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Rare cancer sufferers ‘overlooked’

Rebecca Mulligan who has Gorlin Syndrome, with her daughter Georgia. Photo: PARebecca Mulligan who has Gorlin Syndrome, with her daughter Georgia. Photo: PA

Sufferers of a rare form of cancer claim they are “unfairly overlooked” when it comes to receiving emotional support.

Just one in 31,000 people suffer from Gorlin Syndrome – a condition which can leave them needing repeated surgery to remove skin cancer lesions from their body or cysts from their jaw.

While a new survey showed that 48 per cent of patients have had to endure more than 20 operations to manage their condition, just 15 per cent said they had been offered counselling to help them cope with their diagnosis and treatment.

The research also found 51 per cent of sufferers had had to undergo surgery every few months, with 49 per cent saying this had had a significant emotional impact.

The results of the survey were disclosed by the Gorlin Syndrome Group, a charity set up to provide guidance and information to patients and their families, at the same time as the research was presented to the European Association of Dermato Oncology Congress in Hamburg, Germany.

Margaret Costello, the co-founder and secretary of the Gorlin Syndrome Group, said: “Quality of life is a real issue for people with this disease, not least because it requires such frequent surgery as well as regular hospital check-ups.

“While emotional well-being is a core part of cancer care elsewhere, it is being unfairly overlooked in this group of people and must be addressed.

“We hope this research further improves the understanding of this condition and leads to greater support for people with this lifelong genetic condition.”

Gorlin Syndrome is characterised by the development of multiple jaw cysts, known as keratocysts, as well as basal cell carcinomas (BCCs) – cancerous lesions in the skin’s basal cells.

While emotional well-being is a core part of cancer care elsewhere, it is being unfairly overlooked in this group of people and must be addressed

There are almost 100 features of the condition – which is often the result of a genetic mutation sufferers have inherited – that people can develop, including benign tumours which affect their heart function or a form of brain tumour called medulloblastoma.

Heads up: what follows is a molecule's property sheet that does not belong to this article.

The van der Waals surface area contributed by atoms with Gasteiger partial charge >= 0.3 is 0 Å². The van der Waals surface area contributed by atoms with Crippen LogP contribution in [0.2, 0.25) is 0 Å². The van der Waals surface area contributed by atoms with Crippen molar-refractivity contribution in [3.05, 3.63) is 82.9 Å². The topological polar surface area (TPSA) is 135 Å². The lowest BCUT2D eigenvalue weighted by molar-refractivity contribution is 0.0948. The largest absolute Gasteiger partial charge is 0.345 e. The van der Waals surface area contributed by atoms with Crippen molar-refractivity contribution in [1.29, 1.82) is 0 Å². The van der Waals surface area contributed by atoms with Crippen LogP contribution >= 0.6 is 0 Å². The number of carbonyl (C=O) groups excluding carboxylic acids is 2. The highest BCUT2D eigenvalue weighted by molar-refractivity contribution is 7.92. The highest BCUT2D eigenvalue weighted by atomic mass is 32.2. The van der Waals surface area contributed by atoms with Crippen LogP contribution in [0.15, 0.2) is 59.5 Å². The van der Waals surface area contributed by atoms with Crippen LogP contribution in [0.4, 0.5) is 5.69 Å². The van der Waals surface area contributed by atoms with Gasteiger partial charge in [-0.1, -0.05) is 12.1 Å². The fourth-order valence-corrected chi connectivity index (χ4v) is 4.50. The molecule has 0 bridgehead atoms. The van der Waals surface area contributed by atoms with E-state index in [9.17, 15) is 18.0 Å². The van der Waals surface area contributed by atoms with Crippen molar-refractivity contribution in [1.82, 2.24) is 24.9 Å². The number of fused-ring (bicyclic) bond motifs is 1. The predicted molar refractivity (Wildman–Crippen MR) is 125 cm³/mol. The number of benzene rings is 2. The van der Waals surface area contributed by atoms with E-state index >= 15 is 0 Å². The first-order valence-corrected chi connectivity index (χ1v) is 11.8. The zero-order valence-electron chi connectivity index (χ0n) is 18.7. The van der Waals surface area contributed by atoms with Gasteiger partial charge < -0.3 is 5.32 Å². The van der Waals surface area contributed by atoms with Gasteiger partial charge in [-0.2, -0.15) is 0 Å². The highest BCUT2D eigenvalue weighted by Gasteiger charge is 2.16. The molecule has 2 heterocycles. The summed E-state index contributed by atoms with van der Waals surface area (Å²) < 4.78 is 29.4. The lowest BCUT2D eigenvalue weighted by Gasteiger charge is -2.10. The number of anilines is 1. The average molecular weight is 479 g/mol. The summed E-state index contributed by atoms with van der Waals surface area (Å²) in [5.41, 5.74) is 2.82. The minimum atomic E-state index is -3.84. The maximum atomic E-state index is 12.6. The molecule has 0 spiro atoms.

A total of 67 patients with Gorlin Syndrome were questioned for the survey while six people completed it on behalf of a friend or relative who has the disease. The call for more emotional support for sufferers was echoed by Rebecca Mulligan, 23, who was diagnosed with Gorlin Syndrome at the age of nine.

Mulligan, from East Kilbride, South Lanarkshire, inherited the condition from her mother and has also passed it on to her two-year-old daughter Georgia.

She said: “I think it would be really helpful if there was more understanding of the condition. I’m a healthcare support worker, so I see what kind of support other people can get.

“Addicts can get help really easily, but we’re here, with a proper condition, and there’s no help we can get.”

The single mother gets jaw cysts as a result of the condition and has already had to have 10 operations to have these removed.

But she said her mother had developed BCCs as a result of having Gorlin Syndrome while her daughter has bifid ribs – another condition which is characteristic of the Syndrome, where the end of the ribs splits into two.

“My mum has lost count of how many operations she has had to have done,” she said.

Mulligan undergoes regular check-ups at the Southern General Hospital in Glasgow to see if she has developed any new jaw cysts, which she described as being “hard or soft lumps in the mouth, which give a horrid taste”.

She said: “In total I’ve had about 10 surgeries to remove them.

“There have been times when I have had to have two operations a year, but then there have been other times when I haven’t had any operations for a couple of years.”

But she said “once the surgery is done, that’s it”, with no emotional support provided.

“I really only have family members for support, with my mum having the condition she’s very understanding,” Mulligan said.

“But I don’t find it difficult to cope with it – it’s what I’ve always had, so I’m used to it, but my mum can get really upset.”

Dr John Lear, consultant dermatologist at Central Manchester University Hospitals, said:“This condition has a profound impact on patients’ physical and emotional well­being, often causing hundreds of skin tumours across a person’s lifetime.

“More support is needed to provide the treatment these people need; it is simply not enough to treat the physical symptoms alone.”

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